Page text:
The project of composing a score for one of the longest films ever made was first brought to my attention in the Summer of 1980. I had three months to assemble close to five hours of music – that was the length of the film as it existed at that date. In addition I had to conduct a performance in a manner whose tradition had all but vanished. Up until the arrival of synchronised sound film in 1928, the major cinemas had supported large orchestras to accompany the “silent” film presentations, and also must have supported a large staff of composers, arrangers, copyists and conductors to supply music for a very large and frequent turnover of films. This was long gone and I had to discover for myself a way of organising a score which could be played continuously throughout the film, and yet achieve synchronization to the standard that we now expect from a sound film recording. It was impossible to think of a more ambitious assignment!
The first decision to be made was do we use Beethoven or not? It is clear from contemporary accounts that Beethoven admired Napoleon as First Consul and found insipiration in his victory at Marengo for the Third Symphony, which he initially dedicated to Napoleon. It was only after he became Emperor that Beethoven changed his opinion and crossed out the dedication from the title page. As our film version of the life of Napoleon ends in the year 1797 I thought that the circumstances of 1803 could be put aside. There are two other facts I took account of. First Gance himself was sufficiently inspired by the music of Beethoven to make a film of his life, and secondly, and most important, the quality of the music goes well with the central character.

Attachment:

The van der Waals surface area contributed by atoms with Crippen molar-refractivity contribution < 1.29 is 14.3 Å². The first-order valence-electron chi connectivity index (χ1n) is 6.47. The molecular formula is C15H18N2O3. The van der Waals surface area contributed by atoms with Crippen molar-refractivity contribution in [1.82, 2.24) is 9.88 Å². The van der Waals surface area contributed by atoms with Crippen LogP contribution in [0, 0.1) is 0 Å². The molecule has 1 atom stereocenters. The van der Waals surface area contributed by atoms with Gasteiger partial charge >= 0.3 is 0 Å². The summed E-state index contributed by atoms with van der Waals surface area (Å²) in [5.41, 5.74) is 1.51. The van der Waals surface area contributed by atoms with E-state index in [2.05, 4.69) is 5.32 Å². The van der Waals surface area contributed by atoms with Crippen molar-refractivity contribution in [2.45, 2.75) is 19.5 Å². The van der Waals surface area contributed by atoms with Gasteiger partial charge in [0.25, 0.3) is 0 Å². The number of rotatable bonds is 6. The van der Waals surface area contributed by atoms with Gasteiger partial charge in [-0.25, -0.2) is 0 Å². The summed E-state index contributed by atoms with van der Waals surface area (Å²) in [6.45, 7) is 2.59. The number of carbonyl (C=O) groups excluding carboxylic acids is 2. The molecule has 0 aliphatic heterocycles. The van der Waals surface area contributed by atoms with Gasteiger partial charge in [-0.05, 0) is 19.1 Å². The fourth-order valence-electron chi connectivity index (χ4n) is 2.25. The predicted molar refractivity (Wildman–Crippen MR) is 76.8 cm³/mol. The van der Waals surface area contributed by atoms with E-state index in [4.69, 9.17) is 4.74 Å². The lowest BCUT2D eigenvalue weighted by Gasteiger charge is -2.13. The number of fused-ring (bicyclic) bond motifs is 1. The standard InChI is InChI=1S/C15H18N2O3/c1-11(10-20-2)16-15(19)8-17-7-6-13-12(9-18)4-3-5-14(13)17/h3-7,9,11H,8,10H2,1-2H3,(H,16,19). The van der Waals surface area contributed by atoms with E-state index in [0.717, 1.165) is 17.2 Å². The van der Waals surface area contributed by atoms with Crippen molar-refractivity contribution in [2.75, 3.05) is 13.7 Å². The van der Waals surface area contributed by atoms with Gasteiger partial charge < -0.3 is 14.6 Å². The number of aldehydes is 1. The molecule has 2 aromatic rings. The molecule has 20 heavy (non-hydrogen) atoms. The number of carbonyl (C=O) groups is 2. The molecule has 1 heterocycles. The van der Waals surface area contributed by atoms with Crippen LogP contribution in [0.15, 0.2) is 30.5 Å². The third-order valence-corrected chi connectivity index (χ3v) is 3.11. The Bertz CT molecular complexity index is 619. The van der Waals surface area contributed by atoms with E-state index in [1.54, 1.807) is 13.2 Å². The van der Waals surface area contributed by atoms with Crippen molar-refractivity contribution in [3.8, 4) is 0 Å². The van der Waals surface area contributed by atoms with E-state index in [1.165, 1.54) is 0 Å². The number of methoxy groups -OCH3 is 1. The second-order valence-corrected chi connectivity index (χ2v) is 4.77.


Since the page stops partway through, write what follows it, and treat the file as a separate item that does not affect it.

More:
The next important decision I made was to respect the historical setting of the film and gave myself the date 1810 as a boundary beyond which I would not draw on any existing music. I also researched the traditional music of the period – songs of the French Revolution and the folk music of Corsica.
I also decided that at those moments when I found the view of the Director becoming subjective, and not strictly historical, I should compose original themes. The most important was to describe the eagle which starts as a living bird held in a cage, then is freed only to return to his master. The eagle recurs thematically throughout the film as a symbol of the spirit of Napoleon. I also could not find any music of the period which had a melody to describe his idealised feelings towards Josephine de Beauharnais, and so I composed a theme to represent that idea.
I used almost all of Beethoven’s versions of the Eroica theme – from the symphony itself, the piano variations and the finale of the Prometheus Ballet. In addition, there is a wide selection from Beethoven’s Theatre Music, Chamber Music, Variations and Dance Music, as well as portions of works by Mozart and Haydn.
I also searched for compositions by other composers working in France: Gluck, Cherubini, Mehul, Monsigny, Gretry, Dittersdorf, Gossec. Napoleon was known to have said that he could listen to and aria from Paisiello’s Opera “Nina” every day of his life – that melody accompanies the picnic scene in Corsica. I also used the harmonisations from the first printed editions of La Marseillaise, La Carmagnole and Ca Ira. I paid a tribute to Arthur Honnegger, who composed and arranged music for the first performance in 1927, by including his arrangement of the Chant du Depart, originally written by Mehul and actually sung by the soldiers of the Army of Liberation of Italy.
The score then is a mixture of existing music, arrangements of traditional material and new composition. During my researches for the Hollywood series, I discovered that this method was the way the composers for the silent film worked. I offer my work in tribute to them.
Carl Davis, January 1983View All Albums